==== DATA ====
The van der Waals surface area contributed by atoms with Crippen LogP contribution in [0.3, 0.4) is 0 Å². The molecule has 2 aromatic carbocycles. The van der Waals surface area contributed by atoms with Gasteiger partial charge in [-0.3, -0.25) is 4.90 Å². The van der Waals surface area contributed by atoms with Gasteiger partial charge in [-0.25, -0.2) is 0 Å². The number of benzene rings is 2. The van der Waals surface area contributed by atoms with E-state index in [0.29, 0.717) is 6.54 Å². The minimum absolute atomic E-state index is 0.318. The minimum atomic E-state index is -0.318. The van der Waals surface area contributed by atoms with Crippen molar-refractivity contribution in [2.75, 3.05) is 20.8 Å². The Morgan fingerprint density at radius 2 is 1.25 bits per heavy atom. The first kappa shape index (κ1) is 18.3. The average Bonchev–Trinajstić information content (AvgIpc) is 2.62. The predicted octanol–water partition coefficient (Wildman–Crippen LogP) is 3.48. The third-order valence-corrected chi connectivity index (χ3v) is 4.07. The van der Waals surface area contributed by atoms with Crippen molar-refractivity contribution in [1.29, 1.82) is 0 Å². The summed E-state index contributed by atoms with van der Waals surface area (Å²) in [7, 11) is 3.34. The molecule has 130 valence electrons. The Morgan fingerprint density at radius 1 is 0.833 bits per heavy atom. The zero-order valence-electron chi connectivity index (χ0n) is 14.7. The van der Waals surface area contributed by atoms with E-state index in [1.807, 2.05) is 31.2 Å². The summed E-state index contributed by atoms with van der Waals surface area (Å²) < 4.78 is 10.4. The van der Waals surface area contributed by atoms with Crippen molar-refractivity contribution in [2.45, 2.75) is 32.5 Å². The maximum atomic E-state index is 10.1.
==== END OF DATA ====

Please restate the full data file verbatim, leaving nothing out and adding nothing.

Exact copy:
The van der Waals surface area contributed by atoms with Crippen LogP contribution in [0.3, 0.4) is 0 Å². The molecule has 2 aromatic carbocycles. The van der Waals surface area contributed by atoms with Gasteiger partial charge in [-0.3, -0.25) is 4.90 Å². The van der Waals surface area contributed by atoms with Gasteiger partial charge in [-0.25, -0.2) is 0 Å². The number of benzene rings is 2. The van der Waals surface area contributed by atoms with E-state index in [0.29, 0.717) is 6.54 Å². The minimum absolute atomic E-state index is 0.318. The minimum atomic E-state index is -0.318. The van der Waals surface area contributed by atoms with Crippen molar-refractivity contribution in [2.75, 3.05) is 20.8 Å². The Morgan fingerprint density at radius 2 is 1.25 bits per heavy atom. The first kappa shape index (κ1) is 18.3. The average Bonchev–Trinajstić information content (AvgIpc) is 2.62. The predicted octanol–water partition coefficient (Wildman–Crippen LogP) is 3.48. The third-order valence-corrected chi connectivity index (χ3v) is 4.07. The van der Waals surface area contributed by atoms with Crippen molar-refractivity contribution in [1.29, 1.82) is 0 Å². The summed E-state index contributed by atoms with van der Waals surface area (Å²) in [7, 11) is 3.34. The molecule has 130 valence electrons. The Morgan fingerprint density at radius 1 is 0.833 bits per heavy atom. The zero-order valence-electron chi connectivity index (χ0n) is 14.7. The van der Waals surface area contributed by atoms with E-state index in [1.807, 2.05) is 31.2 Å². The summed E-state index contributed by atoms with van der Waals surface area (Å²) < 4.78 is 10.4. The van der Waals surface area contributed by atoms with Crippen molar-refractivity contribution in [2.45, 2.75) is 32.5 Å². The maximum atomic E-state index is 10.1.